About all of the hybrid action that happens is dictated by the attitude you choose for the car through the touchy-feely-sounding Driving Experience Control to the left of the console lever for the eight-speed Steptronic transmission. While in Eco Pro and Comfort modes, the hybrid electric system is showing us everything it is programmed to do, including the standard Stop-Start function at intersections with red lights or in stop-and-go traffic. Once in Sport or Sport+, you in some ways have a heavy BMW 335i Sport Line on your hands, though some energy recuperation for the lithium-ion battery pack still happens as well as other small efficiency moves. And there is still the added boost at take-off of the parallel electric motor.
All else aside, though, this N55 six-cylinder is simply an exceptional motor, and using it as the base material for any car almost automatically makes that car really good. Even with the e-motor and/or N55 engine chiming in seamlessly and often (pure EV driving extends only to 2.5 miles max and at an average speed no greater than 22 mph before the internal combustion engine switches back on), the overall driving comfort of this hybrid design works extremely well. Fuel mileage per gallon with the ActiveHybrid tech on board is said to improve by an average of 25 percent over the stock 335i sedan. The car has an official EPA rating of 25 miles per gallon in the city and 33 on the highway, though, which likely underestimates how it will perform in the real world.
Fuel mileage is said to improve by an average of 25 percent over the stock 335i sedan.
There is also a coasting mode for the drivetrain, a state of forward progress more fanciful companies call 'sailing'. When you let off the throttle on a downhill portion of the highway (only up to 100 mph while operating in Eco Pro mode), the internal combustion engine decouples from the driveshaft to the rear axle and shuts off, thus emitting no pollutants nor slowing the car down via the engine's own friction. It is a very interesting experience watching needles drop to zero. On some of the downhills we were actually gaining speed, so when they say decoupled, they mean it.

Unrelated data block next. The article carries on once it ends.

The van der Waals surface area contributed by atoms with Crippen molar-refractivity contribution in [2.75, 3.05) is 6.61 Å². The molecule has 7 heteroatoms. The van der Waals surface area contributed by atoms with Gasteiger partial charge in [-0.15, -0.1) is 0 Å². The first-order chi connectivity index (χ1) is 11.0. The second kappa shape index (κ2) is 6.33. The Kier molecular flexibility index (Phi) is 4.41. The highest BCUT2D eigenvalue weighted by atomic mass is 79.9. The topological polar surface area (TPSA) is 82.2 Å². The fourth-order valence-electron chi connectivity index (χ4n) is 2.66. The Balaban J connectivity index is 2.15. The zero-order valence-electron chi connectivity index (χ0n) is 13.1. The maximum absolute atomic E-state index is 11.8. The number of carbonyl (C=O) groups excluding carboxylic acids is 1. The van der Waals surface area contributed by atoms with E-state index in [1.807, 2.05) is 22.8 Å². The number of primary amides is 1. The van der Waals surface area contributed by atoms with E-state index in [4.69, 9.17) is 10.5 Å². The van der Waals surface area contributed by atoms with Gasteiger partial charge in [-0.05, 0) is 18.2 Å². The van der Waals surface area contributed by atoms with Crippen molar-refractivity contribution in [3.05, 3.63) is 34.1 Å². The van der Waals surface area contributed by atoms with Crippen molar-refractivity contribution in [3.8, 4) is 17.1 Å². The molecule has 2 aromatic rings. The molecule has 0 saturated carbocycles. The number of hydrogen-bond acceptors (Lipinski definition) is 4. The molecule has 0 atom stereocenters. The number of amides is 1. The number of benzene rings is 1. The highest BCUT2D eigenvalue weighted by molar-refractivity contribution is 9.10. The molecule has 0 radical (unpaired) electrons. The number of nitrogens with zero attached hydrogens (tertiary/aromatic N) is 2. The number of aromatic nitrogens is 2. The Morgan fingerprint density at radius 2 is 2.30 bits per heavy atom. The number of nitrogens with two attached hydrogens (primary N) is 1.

All the while, as you play with the various calibrations over different road situations, there is a small blue number readout at the base of the instrument cluster telling you how many "free" miles you are awarding yourself thanks to having bonded with the hybrid system.
Further, as on the ActiveHybrid 5 we tested, when you opt for the $2,150 Navigation Professional onboard system, its intelligent ECU syncs up with the car's ECU, the chief benefit being to chart out the entire mapped route and anticipate hills, descents and curves so as to maximize fuel savings at all times without slowing the journey. This feature also permits a fully accurate, instantaneous recalculation of true range when weighing remaining battery energy in parallel with the fuel supply over the chosen route.
You can still opt for an M sport suspension calibration, variable sport steering and crisper shift mapping.
To make certain the ActiveHybrid 3 can be more than just quick in a straight line despite all its green credentials, you can still opt for an M sport suspension calibration, variable sport steering ($1,000 together) and crisper shift mapping with the sport automatic that then gets a dedicated console lever design ($500).
It'll be very interesting to see for how long BMW carries on the ActiveHybrid offerings once plans for the opening salvo of BMW i models are all realized in a few years. That's the challenge with these nonetheless perfectly valid hybrid-electric Bimmers: It feels like a placeholder solution while Munich waits eagerly to start selling the dense i technologies it cares about more. This ActiveHybrid 3 really is as good as BMW needs it to be and, to their credit, they admit that the sales figures sought are "realistic".
A new-gen 330d and 335d would be exceptional, lighter and more efficient. Or even an ActiveHybrid diesel with these. But we'll leave the business case stuff to the experts.